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How is the output of a monostable multivibrator affected if the trigger pin is kept at a negative voltage (0V)? The upper voltage reference comparator will change its output to logic 1, while the lower reference comparator is already at logic 1. As a result the input to the RS flip flop goes into forbidden state (R=1,S=1). What happens at the output?

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  • \$\begingroup\$ it is impossible to guess about the behavior of an unknown circuit \$\endgroup\$ – jsotola Jan 20 at 19:26
  • \$\begingroup\$ This sounds a little like homework. \$\endgroup\$ – deathismyfriend Jan 20 at 20:02
  • \$\begingroup\$ 0V is not a negative voltage. \$\endgroup\$ – Finbarr Jan 20 at 23:51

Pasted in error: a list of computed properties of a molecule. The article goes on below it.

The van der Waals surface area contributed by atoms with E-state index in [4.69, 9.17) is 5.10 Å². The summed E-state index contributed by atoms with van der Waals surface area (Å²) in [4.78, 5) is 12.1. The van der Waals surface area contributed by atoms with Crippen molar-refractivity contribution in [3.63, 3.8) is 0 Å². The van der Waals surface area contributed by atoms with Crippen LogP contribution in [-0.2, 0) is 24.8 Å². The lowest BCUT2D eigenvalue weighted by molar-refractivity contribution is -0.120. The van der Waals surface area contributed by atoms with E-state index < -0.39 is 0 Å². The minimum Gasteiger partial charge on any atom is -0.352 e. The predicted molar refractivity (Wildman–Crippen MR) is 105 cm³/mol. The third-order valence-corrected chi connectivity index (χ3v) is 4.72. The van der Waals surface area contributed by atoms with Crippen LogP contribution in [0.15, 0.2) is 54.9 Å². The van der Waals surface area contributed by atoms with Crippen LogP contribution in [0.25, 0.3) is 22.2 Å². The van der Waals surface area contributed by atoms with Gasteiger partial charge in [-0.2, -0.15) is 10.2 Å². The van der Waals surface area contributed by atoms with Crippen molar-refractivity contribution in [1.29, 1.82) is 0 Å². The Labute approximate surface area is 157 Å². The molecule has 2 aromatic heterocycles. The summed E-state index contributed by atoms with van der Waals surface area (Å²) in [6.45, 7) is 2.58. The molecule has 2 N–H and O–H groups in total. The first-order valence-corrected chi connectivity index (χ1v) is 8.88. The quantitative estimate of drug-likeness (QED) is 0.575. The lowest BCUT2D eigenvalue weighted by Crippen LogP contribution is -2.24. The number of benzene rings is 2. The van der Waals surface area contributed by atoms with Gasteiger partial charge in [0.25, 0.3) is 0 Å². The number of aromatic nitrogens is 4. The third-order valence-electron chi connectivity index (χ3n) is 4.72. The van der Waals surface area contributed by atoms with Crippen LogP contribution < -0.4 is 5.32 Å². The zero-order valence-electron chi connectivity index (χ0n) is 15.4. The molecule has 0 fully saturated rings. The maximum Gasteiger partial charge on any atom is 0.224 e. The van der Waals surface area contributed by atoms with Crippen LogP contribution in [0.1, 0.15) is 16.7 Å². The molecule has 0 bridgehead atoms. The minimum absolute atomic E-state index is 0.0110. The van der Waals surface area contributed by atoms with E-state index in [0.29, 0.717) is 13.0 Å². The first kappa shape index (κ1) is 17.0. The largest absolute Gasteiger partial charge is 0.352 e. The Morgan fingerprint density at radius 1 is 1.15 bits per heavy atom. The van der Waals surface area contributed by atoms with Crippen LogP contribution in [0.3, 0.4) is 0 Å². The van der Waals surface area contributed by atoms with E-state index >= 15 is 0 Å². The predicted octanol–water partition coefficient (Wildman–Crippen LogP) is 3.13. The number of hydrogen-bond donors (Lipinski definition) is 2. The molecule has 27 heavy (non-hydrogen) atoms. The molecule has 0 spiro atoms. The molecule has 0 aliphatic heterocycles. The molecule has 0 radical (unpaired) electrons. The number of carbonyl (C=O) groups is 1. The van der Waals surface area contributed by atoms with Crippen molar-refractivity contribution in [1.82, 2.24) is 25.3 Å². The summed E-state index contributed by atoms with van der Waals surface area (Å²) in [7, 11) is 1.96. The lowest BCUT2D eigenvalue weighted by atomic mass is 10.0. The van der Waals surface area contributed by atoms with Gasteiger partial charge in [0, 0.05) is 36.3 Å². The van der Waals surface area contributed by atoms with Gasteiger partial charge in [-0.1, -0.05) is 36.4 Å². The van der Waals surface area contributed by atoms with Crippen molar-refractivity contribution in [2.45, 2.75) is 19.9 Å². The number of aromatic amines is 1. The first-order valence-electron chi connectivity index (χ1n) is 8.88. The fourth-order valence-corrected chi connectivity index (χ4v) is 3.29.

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The 555 device if connected in a standard monostable mode will generate an output pulse at the falling edge of the trigger pin signal. If the trigger pulse signal goes back high before the normal ending of the output pulse then there is no effect on the output pulse. If the trigger pulse stays low longer than the normal timing of the output pulse then the output pulse will stay high until such time that the trigger input goes back low. These comments apply to a circuit wired up as follows:

enter image description here

If you want to have the trigger pulse level not interfere with the output pulse then you have to make sure that the trigger pulse is always shorter than the nominal output pulse width. One way to do this is to use an R/C coupling of the trigger input so that it is just a short spike just enough to trigger the 555. Here is a circuit configuration that is setup that way.

enter image description here

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